Employing large-scale storage capacities would drastically reduce the cost of producing renewable energy, promoting a more feasible choice for energy suppliers. It would also ensure the integration of renewable energy generation capacities within Northern and Southern Europe and improve the existing infrastructure to meet growing energy demands. These are the two biggest problems with the current infrastructure in Europe.

Natural gas supply

The report also emphasizes that new infrastructure be built to withstand a projected steady increase in demand for natural gas well into the future. Most of Europe’s gas is imported from other countries. Currently it imports 57% of its gas and these imports are expected to reach about 73-79% by 2020 with rising demands. Members feel that it is necessary to increase the resilience and strength of the gas system in order to diversify supply and provide infrastructure provide uninterrupted oil supplies in the case of a disruption. The trillion dollar estimated budget for the next ten years with also be directed at fixing up the gas supply infrastructure.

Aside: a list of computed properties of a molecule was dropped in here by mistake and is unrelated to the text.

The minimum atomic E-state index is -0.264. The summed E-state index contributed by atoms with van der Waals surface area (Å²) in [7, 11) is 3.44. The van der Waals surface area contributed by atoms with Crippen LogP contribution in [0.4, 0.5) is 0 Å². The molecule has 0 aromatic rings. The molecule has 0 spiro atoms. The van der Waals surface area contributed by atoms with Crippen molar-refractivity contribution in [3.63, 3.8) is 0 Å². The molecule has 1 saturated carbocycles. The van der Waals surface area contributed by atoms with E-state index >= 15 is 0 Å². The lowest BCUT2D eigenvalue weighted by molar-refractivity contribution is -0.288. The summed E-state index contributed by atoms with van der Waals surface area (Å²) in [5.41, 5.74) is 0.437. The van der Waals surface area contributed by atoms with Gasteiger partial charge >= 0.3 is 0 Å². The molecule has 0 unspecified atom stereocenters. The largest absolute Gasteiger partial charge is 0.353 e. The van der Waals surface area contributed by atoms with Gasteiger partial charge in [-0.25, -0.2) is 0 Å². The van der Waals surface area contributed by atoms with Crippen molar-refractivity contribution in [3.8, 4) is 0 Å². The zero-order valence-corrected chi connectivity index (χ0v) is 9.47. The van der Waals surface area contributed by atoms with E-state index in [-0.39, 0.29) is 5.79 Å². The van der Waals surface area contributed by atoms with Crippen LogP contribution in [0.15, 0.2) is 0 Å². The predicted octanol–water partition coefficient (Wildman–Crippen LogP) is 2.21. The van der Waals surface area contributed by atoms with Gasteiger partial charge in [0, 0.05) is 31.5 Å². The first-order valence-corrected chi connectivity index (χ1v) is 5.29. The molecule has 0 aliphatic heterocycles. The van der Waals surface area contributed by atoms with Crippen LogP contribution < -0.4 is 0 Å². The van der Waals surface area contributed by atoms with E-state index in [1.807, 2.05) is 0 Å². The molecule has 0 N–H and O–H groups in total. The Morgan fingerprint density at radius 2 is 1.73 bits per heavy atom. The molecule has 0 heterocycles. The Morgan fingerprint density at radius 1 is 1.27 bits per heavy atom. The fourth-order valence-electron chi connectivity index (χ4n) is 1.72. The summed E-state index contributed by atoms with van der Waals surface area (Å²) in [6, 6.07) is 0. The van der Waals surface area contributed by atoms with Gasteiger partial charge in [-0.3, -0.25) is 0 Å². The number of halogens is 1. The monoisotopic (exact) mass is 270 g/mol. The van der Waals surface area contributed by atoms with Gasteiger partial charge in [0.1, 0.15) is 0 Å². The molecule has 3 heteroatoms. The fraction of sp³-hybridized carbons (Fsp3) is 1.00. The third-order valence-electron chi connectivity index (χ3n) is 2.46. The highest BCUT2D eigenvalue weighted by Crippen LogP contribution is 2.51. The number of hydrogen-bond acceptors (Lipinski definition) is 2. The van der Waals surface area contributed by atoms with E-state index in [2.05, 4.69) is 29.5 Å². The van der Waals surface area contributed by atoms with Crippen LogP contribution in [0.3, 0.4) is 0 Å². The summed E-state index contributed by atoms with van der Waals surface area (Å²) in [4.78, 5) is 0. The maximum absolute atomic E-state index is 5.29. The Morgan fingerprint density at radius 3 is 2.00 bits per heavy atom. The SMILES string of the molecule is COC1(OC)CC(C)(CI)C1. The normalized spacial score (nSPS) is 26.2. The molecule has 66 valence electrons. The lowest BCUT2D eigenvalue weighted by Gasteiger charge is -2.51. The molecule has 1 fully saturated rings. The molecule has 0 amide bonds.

One of the main issues with the current infrastructure handling the gas supply is that it is only allowing the flow in one direction. Ottinger stated that problems with gas flows to Southern Europe were “hindered by a lack of reverse flow options and inadequate interconnection and storage infrastructures.” This means that if there are disruptions in the system, it is not easily detectable and is complicated and timely to fix. There are several ways that these improvements would make to the system more stable. The first hopeful is to diversify sources at the EU level and to bring gas from the Caspian Basin, Central Asia and the Middle East to the EU. Currently the EU is receiving gas supply from 3 corridors: the Northern Corridor from Norway, Eastern corridor from Russia and the Mediterranean Corridor from Africa. Northern Corridor from Norway, Eastern corridor from Russia, Mediterranean Corridor from Africa. Also to remove internal bottlenecks in the North-South Corridor in Western Europe

In the future, efficiency can be achieved by implementing transparency and information platform with the smart grid to ensure good practice concerning issues with deployment across Europe.

All of these changes that would boost the energy grid will undoubtedly have a positive effect for the environment and people by reducing emissions and the threat of global warming. It will also secure that natural gas will continue to be a reliable source of energy for Europe into the future.